Have you ever felt like you can’t think straight when you’re overly tired or physically fatigued? Sure, a lot of people could say yes to that question, but people with multiple sclerosis (MS) — and in particular, people with progressive forms of the disease — are more likely than most to understand this phenomenon.
We get fatigued, and any cognitive symptoms we may have seem to worsen. And as we find ourselves more burdened by this cog fog, we seem to become even more overwhelmed and fatigued.
It's like the ascending and descending staircases of an M.C. Escher lithograph: We don’t know if we’re going up or down or even if we’re moving at all.
The Worse the MS, the More the Impact of Fatigue
A recent study helped researchers identify why it is that people with progressive MS in particular experience what they deemed “fatigue and dual-task impairment of walking and cognition.” Fatigue was judged on the Modified Fatigue Impact Scale (MFIS).
Using structural and functional MRI sequences, they observed a probable cause for this impairment.
It’s not just in our heads, as it were (though, of course, it is in our heads), that we find ourselves cognitively taxed when we’re fatigued. Both structural and functional frontal cortico-subcortical abnormalities were observed. (The cortex is the outer layer of the brain, and the subcortex comprises brain structures beneath the cortex.)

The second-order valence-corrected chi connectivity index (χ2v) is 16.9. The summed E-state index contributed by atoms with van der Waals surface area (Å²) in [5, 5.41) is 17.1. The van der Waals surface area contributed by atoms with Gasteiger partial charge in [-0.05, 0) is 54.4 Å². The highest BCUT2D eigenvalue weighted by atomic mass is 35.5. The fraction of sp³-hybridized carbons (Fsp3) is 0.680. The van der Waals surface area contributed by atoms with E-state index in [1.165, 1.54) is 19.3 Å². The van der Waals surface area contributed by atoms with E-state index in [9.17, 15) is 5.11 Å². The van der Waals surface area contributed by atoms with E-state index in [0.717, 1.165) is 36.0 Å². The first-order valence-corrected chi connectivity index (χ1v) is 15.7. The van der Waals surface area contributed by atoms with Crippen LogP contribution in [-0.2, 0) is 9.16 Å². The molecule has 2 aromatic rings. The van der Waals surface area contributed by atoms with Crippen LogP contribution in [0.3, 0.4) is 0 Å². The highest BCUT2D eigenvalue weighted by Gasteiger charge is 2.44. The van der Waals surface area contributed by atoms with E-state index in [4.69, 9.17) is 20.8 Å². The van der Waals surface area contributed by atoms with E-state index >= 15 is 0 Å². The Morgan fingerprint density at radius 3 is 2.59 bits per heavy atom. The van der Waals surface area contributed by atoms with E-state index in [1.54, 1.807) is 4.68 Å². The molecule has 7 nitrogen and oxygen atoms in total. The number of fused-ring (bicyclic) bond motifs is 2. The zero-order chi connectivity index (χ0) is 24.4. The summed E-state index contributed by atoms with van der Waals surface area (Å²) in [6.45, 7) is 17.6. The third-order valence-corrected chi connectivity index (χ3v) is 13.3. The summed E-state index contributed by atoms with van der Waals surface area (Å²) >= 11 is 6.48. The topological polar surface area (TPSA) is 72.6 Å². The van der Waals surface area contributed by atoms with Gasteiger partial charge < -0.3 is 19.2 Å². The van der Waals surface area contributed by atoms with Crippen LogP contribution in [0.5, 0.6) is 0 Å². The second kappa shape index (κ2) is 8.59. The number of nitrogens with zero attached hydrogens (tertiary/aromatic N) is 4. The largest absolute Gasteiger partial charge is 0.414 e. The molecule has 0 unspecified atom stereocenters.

The worse a person’s MS was — judged by higher Expanded Disability Status Scale (EDSS) score, higher lesion load, and lower cortical volume (or more extensive brain atrophy) — the more significant the effect of fatigue on both the physical and cognitive symptoms of the disease.
It may seem obvious that the “worse” a person’s multiple sclerosis (the disease) is, the more something like fatigue would affect other symptoms. That there is another way to judge how “bad” the disease is by using these MRI techniques gives us proof of the physical relationship between how we feel and how we perform.
What About People With RRMS?
Although this study looked only at people with progressive or worsening forms of the disease, many people with relapsing-remitting MS might feel these results are their lived truths as well.
While brain atrophy can be seen in the earliest stages of MS and is a reliable predictor of future physical and cognitive disability, according to a paper published in Autoimmunity Highlights, those who have advanced to a progressive form of multiple sclerosis will likely have lost more brain volume over the course of their disease.
Study Highlights the Importance of Preserving Brain Volume
This research news is not a huge surprise for those of us living with MS, nor does it indicate any corrective action that might be undertaken to improve our situation. What it does do, however, is point again to the importance of maintaining as much brain volume as possible for as long as we can.
Reducing the rate of brain atrophy has only recently been seen as a critical endpoint for new MS disease-modifying drug trials.
If you are unsure of your rate of brain atrophy, ask your neurologist at your next appointment. If they don’t have an answer for you, make sure that it’s a marker that is assessed during your next MRI. Forewarned is forearmed when it comes to brain atrophy, and this research bears that out clearly.
Wishing you and your family the best of health.